14. Arcinella cornuta

    From the album Fossil Flourescence

    Arcinella cornuta Pliocene/Pleistocene Florida Viewed under short-wave ultraviolet light
  15. Hello, I recently found what I believe is a mollusk fossil in a western washington river. Is it possibly a freshwater mollusk fossil (as I found it in a river that currently has freshwater mussels that live there)? You can see size comparison to my average womens sized hands
  16. Unknown Bivalve From The Navesink

    I found this Bivalve in the Navesink Fm in a Monmouth County Brook and I'm not sure what to make of it. anybody here have any ideas about it ???? The shell measures 21mm long and 13mm at its widest .
  17. Found a shoreline on the Missouri River in southeastern South Dakota with some mollusc fossils. There were lots like the one on the left, but only one I could find like the one on the right. Can anyone identify these? They'd be from the Cretaceous period, right? The fossil on the right is the size of a quarter. The ones on the left range from softball to golf ball.
  18. Carditamera protracta

    Collected from a lump of matrix deposited in the Chesapeake Bay by landslide activity. It's one of only three I have been able to collect that were intact enough to identify. Donated to the Delaware Museum of Natural History.
  19. Corbula inaequalis

    This specimen and dozens like it were collected from matrix material deposited in the waters of the Chesapeake Bay by a landslide. It is one of only a few species that consistently survived intact in the matrix samples I collected. Most specimens were single, unbroken valves, but several had both valves together and intact. This specimen was donated to the Delaware Museum of Natural History. Formerly known as Corbula inequalis.
  20. Complete Bivalve Please ID

    Hi All, I grew up on the east Side of Fort Worth, Tx. literally on the banks of a creek that flowed into the West Fork of the Trinity River. My Dad always said the period of the deposits were Cretceous and I became quite the young fossil hunter, finding many full ammonites, pet wood and of course lots of oyster shells. Literally 40 years ago, I dug up this complete oyster. To my delight, my Stepmom had kept it all these years and gave it to me just a few days ago. It's huge, 4 inches toe to edge. That's my wife's hand holding it - no photo tricks. Please can you give me full ID?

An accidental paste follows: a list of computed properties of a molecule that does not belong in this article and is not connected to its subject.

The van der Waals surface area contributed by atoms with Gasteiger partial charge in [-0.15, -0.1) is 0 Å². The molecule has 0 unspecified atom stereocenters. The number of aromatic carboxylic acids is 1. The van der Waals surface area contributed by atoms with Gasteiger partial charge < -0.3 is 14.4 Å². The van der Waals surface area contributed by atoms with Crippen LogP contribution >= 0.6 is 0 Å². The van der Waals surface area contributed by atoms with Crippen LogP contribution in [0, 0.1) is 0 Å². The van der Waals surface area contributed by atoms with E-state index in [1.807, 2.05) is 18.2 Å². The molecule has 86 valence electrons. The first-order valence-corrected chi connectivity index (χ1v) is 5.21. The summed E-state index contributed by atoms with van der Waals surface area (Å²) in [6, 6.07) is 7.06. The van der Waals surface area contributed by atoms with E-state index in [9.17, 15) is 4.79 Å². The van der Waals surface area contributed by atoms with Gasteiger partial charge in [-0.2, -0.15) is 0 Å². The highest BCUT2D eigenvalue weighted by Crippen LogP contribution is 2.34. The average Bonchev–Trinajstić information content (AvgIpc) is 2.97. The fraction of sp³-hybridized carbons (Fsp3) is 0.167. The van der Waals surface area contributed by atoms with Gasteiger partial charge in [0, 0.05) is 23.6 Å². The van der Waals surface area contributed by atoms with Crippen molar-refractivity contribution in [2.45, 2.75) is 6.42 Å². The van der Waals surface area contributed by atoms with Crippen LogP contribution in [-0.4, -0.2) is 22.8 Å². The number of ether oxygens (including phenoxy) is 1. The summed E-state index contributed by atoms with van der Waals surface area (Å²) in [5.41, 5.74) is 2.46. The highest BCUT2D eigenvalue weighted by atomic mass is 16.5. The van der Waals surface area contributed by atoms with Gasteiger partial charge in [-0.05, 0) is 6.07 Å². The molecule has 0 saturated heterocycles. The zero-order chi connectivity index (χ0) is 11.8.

21. Big Bivalve Shell

    A mailbox find - got this one in a swap. No locality info. Any idea what this is?
  22. Maybe a bivalve?

    I think this is a bivalve. I'm curious as to whether or not I'm right, and what it's age might be.
  23. Fossil? Bivalves from Milnerton

    Hi all, I found those bivalves on Milnerton beach (Cape Town, South Africa). The beach is known to have fossil shark teeth and whale bones, but I don't know if they have fossil seashells. They do have modern ones. Those shells, because of many different features, do make me think that they are fossil. Anyways, I'm interested in 2, if not 3 things: • Species • Fossil or modern • (if fossil) how old If this species is (locally) extinct, then I think I can quite confidently put them down as fossil, but otherwise I'm not sure. The things that make me think that they are fossil are: • they are very thick • they are dull • they feel very hard (a lot like stone) Those features are applicable with shells found on the Zandmotor (NL), to see if they are modern or fossil; whether they are applicable in Cape Town I have no clue. Thanks in advance, Max
  24. More fossil? Bivalves from Milnerton

    Hi all, I found those bivalves on Milnerton beach (Cape Town, South Africa). The beach is known to have fossil shark teeth and whale bones, but I don't know if they have fossil seashells. They do have modern ones. Those shells, because of many different features, do make me think that they are fossil. Anyways, I'm interested in 2, if not 3 things: • Species • Fossil or modern • (if fossil) how old If this species is (locally) extinct, then I think I can quite confidently put them down as fossil, but otherwise I'm not sure. The things that make me think that they are fossil are: • they are very thick • they are dull • they feel very hard (a lot like stone) Those features are applicable with shells found on the Zandmotor (NL), to see if they are modern or fossil; whether they are applicable in Cape Town I have no clue. Thanks in advance, Max (PS to mods: this may seem like a duplicate copy of a previous topic I posted, but this one is for different fossils; the text applies to both cases)
  25. New find. Brachiopod ? or bivalve?

    This appears to be a section of the largest brachiopod or bivalve that I have seen here so far. The ridges are near parallel in each direction and there is a very slight arc to the surface suggesting (to me) a relatively large specimen. I did not see it in the link referenced earlier. Does anyone recognize this one ? The next post has a stranger in it as well. Almost looks like the hinge of a brachiopod, but not sure. Thanks again. Here is the other ...................